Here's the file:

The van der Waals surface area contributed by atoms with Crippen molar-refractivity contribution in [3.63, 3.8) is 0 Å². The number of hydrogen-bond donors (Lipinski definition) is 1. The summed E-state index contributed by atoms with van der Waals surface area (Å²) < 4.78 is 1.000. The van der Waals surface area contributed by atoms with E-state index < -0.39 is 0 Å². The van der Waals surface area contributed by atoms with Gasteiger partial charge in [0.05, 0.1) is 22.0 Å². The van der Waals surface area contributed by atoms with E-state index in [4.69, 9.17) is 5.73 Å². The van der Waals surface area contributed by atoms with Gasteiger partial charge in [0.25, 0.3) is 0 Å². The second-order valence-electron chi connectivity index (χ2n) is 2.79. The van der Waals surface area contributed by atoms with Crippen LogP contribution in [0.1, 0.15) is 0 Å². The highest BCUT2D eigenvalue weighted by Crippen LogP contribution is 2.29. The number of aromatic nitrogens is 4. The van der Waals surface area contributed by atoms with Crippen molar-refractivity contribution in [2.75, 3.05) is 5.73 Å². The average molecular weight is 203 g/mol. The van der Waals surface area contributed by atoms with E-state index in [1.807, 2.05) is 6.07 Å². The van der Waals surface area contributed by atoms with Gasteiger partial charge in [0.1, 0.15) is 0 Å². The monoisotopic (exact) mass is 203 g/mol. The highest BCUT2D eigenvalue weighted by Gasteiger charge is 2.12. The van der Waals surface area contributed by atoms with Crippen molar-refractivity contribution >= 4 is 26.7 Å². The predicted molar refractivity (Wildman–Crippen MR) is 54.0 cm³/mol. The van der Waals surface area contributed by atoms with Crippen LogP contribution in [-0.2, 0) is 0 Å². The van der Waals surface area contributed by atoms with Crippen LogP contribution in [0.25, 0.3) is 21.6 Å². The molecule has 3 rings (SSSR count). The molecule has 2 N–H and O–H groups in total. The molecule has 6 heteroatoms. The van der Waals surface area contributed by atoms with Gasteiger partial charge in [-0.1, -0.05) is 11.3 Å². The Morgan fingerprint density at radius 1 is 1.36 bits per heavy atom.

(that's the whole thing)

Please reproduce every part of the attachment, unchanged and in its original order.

The van der Waals surface area contributed by atoms with Crippen molar-refractivity contribution in [3.63, 3.8) is 0 Å². The number of hydrogen-bond donors (Lipinski definition) is 1. The summed E-state index contributed by atoms with van der Waals surface area (Å²) < 4.78 is 1.000. The van der Waals surface area contributed by atoms with E-state index < -0.39 is 0 Å². The van der Waals surface area contributed by atoms with Gasteiger partial charge in [0.05, 0.1) is 22.0 Å². The van der Waals surface area contributed by atoms with E-state index in [4.69, 9.17) is 5.73 Å². The van der Waals surface area contributed by atoms with Gasteiger partial charge in [0.25, 0.3) is 0 Å². The second-order valence-electron chi connectivity index (χ2n) is 2.79. The van der Waals surface area contributed by atoms with Crippen LogP contribution in [0.1, 0.15) is 0 Å². The highest BCUT2D eigenvalue weighted by Crippen LogP contribution is 2.29. The number of aromatic nitrogens is 4. The van der Waals surface area contributed by atoms with Crippen molar-refractivity contribution in [2.75, 3.05) is 5.73 Å². The average molecular weight is 203 g/mol. The van der Waals surface area contributed by atoms with E-state index in [1.807, 2.05) is 6.07 Å². The van der Waals surface area contributed by atoms with Gasteiger partial charge in [0.1, 0.15) is 0 Å². The monoisotopic (exact) mass is 203 g/mol. The highest BCUT2D eigenvalue weighted by Gasteiger charge is 2.12. The van der Waals surface area contributed by atoms with Crippen molar-refractivity contribution >= 4 is 26.7 Å². The predicted molar refractivity (Wildman–Crippen MR) is 54.0 cm³/mol. The van der Waals surface area contributed by atoms with Crippen LogP contribution in [-0.2, 0) is 0 Å². The van der Waals surface area contributed by atoms with Crippen LogP contribution in [0.25, 0.3) is 21.6 Å². The molecule has 3 rings (SSSR count). The molecule has 2 N–H and O–H groups in total. The molecule has 6 heteroatoms. The van der Waals surface area contributed by atoms with Gasteiger partial charge in [-0.1, -0.05) is 11.3 Å². The Morgan fingerprint density at radius 1 is 1.36 bits per heavy atom.